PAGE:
October 21, 2018 at 5:00 am | By DAVE GUNTER Feature correspondent | Bonner County Daily Bee
SANDPOINT — Local community radio station KRFY-FM got its construction permit in mid-2009 and was on the air by January of 2011. But the conversations that led to the volunteer-run, community funded concept started in 2006, when broadcast visionary Scott Daily began shopping the idea around town and caught the imagination of early allies such as Jeff Poole and Charlie Parrish.
Poole helped steer the station along its first stages of growth, later handing the wheel to current station manager Suzy Prez. Daily, who passed away as his dream was being realized, pulled downtown real estate official-broker Parrish into the fold, impressing upon him the importance of creating a local voice for news, music and information.
“I think we needed a voice of reason in this town — a group of people who appreciate science and truth,” Parrish said. “One of the initial things that grabbed my attention was the Al Jazeera connection. We ran Al Jazeera for about a year before they went off the air.”
Even as the station was exploring what is sometimes described as “alternative” news from syndicated sources, a growing band of volunteers began to craft music programming to help fill the 24/7 broadcast schedule.
“It has changed a lot — from being almost fully syndicated to content that originates here,” said station manager Suzy Prez, who estimated that about 75 percent of broadcast material now hails from the control room through either live shows or pre-recorded “automated” programs put together and DJ’d by KRFY volunteers.
And while it came a few years into the station’s growth story, another one of Daily’s original concepts was to create a broad demographic mix.
“A big part of Scott’s vision was to get young people involved,” Parrish said.
Over the past couple of years, high school-age announcers have been stepping into the control room to create their own shows. The most recent example is Ryan Baumgartner, a senior at Sandpoint High School and host of the “3 O’Clock Rush” that airs Thursday afternoons at that time.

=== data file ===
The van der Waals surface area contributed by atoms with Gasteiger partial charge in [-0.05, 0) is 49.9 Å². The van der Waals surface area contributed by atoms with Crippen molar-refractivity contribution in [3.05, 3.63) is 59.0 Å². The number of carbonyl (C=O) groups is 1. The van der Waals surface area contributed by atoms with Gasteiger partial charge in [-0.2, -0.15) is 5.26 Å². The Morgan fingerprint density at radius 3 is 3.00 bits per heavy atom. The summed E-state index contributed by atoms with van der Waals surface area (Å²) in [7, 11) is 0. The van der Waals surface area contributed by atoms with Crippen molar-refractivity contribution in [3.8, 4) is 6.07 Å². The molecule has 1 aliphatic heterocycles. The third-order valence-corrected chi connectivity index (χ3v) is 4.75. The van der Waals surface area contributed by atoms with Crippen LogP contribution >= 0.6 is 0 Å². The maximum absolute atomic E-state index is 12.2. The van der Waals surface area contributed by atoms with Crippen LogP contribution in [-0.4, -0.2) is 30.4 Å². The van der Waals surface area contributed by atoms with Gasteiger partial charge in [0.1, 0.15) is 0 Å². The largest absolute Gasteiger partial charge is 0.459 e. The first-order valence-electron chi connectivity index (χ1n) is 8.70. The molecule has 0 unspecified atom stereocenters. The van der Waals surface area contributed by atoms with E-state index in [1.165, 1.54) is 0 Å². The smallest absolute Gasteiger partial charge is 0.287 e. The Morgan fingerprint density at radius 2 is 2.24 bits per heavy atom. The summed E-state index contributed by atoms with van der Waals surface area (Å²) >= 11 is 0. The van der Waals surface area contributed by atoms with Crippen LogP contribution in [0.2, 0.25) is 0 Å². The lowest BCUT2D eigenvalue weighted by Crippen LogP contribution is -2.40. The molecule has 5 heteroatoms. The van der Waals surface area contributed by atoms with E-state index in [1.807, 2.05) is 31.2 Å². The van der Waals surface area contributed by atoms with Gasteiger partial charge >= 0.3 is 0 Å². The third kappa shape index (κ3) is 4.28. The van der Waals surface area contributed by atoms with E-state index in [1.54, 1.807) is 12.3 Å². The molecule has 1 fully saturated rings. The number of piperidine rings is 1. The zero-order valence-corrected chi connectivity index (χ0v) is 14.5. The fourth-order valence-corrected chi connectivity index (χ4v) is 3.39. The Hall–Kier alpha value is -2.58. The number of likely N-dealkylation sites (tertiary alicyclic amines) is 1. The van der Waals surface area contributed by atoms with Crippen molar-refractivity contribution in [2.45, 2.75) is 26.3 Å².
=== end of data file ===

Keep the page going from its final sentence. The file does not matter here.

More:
The first half of the hour-long program consists of music pulled from the host’s own library — a mélange of new pop, alternative music and throwback hits. In the second segment, he does live interviews that cover topics from high school clubs and cool classes to sports teams and other activities at SHS. The show, Prez said, has added excitement to the atmosphere around the station, since it draws a steady stream of teens to the upstairs studio for interviews each week.
Ryan got his first taste of being behind the broadcast microphone when he performed at the station with his vocal quartet from school. Afterwards, the foursome decided that they could probably come up with a program of their own. Schedules and homework and life in general interceded — at least for three of the four students — but Baumgartner went straight into the planning mode with a new direction in mind.
“We’re trying to encourage students to be more involved,” the radio host said. “What I wanted, really, was to talk about things I didn’t know about, to meet new people and to get to know about all the different programs available at school. This was a way to share that for me.”